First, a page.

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Oklahoma population grew almost 9 percent since 2000

With 3.75 million people, Oklahoma added more than 300,000 residents in the last decade, but its growth rate was lower than the nation. The state will remain at five seats in the U.S. House of Representatives.
BY PAUL MONIES Modified: January 7, 2011 at 5:42 pm •  Published: December 21, 2010

“If you look at the states where seats were lost, they are mainly being lost in states where Barack Obama won,” Gaddie said. “They're mainly being gained in states where Obama lost, or where Obama is probably going to lose in 2012.”

Gaddie said Republicans control the redistricting process in most of the states that gained House seats.

Oklahoma, which grew 8.7 percent in the last decade, was No. 16 on the list for adding a House district, Gaddie said. With the latest population numbers, the House of Representatives would have to increase to 451 members for Oklahoma to gain a seat. It has been set at 435 members since 1911.

State redistricting

In February and March, the Census Bureau will release population and racial breakdowns so states can work on redrawing the boundaries for legislative districts.

Rep. Dale DeWitt, R-Braman, co-chairman of the state House steering committee on redistricting, said early estimates point to the addition of about 2,300 people per House district. Most House districts had about 34,000 people at the time of the last census.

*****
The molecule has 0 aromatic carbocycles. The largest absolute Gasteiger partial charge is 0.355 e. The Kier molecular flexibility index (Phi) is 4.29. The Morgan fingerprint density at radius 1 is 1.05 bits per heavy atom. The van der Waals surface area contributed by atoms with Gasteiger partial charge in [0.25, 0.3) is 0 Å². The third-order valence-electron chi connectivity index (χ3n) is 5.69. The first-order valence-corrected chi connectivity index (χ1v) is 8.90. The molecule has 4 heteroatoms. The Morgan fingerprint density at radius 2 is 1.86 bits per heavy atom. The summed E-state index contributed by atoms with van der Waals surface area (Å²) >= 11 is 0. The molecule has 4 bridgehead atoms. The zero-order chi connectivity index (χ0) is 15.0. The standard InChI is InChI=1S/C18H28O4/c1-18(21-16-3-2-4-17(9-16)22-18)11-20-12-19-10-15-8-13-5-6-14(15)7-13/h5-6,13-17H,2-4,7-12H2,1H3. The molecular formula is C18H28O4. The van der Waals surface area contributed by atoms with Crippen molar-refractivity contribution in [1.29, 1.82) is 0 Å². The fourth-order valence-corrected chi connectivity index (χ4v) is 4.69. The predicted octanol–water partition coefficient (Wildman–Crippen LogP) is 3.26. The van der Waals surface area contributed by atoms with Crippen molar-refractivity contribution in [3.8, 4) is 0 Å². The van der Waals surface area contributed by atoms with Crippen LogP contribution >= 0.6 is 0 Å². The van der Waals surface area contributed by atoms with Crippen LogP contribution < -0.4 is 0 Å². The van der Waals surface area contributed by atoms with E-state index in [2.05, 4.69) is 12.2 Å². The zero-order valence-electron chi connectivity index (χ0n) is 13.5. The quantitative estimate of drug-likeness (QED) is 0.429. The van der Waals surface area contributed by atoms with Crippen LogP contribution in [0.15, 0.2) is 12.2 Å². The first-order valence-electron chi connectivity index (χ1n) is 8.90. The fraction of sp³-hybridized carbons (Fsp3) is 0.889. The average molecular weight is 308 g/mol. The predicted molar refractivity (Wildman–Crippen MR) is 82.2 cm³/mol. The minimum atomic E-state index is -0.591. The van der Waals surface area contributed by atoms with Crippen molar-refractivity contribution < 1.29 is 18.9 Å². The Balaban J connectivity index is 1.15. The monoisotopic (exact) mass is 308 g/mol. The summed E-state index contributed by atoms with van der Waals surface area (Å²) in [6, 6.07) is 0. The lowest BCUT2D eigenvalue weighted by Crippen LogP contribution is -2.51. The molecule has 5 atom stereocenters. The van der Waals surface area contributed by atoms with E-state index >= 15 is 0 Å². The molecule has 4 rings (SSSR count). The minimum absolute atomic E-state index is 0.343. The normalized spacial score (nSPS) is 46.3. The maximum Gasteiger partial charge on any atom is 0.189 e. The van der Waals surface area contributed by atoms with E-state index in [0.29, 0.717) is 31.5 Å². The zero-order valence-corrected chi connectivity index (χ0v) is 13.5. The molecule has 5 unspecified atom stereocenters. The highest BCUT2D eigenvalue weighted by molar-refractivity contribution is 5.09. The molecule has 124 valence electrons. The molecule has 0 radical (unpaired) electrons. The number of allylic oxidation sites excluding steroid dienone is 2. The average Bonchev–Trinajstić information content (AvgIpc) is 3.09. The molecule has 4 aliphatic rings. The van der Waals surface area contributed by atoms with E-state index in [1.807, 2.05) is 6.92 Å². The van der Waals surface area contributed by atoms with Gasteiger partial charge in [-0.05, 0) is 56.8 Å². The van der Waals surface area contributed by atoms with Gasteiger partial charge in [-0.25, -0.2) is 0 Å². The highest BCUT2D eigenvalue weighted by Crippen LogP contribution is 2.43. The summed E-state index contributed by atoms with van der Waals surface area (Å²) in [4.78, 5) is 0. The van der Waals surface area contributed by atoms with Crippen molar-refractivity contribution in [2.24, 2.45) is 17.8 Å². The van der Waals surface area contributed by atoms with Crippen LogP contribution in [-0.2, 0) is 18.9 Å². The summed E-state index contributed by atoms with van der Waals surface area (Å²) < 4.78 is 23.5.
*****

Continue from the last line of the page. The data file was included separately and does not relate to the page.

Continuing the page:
The new data likely will show a continuation of the trend of faster growth in suburban Oklahoma City and Tulsa and slower growth in many rural areas.

“That in itself dictates that the lines are going to change, and especially in some rural areas, quite drastically,” DeWitt said. “It brings new districts into urban areas, as well.”

Legislative redistricting leaders have held several public meetings to gather input from residents and to educate them on the redistricting process. More meetings are planned for early 2011.

“At the end, the lines are going to change, and not everybody's going to be happy, but we're going to be as fair as we can and do the best we can,” DeWitt said.

Sen. Clark Jolley, R-Edmond, co-chairman of the Senate's redistricting committee, said committee members and staffers are preparing for the new data to be released next year.

“Clearly we have to draw fair and legal lines where the population lives,” Jolley wrote in an e-mail. “While there is additional population in the two metro areas, we will continue to have a healthy representation from rural areas as the census data will likely show.”

Legislative leaders and Gov.-elect Mary Fallin must agree on a state legislative redistricting plan by the end of the 2011 session in May. New lines for congressional and county districts are supposed to be finished before the candidate filing period for the 2012 elections.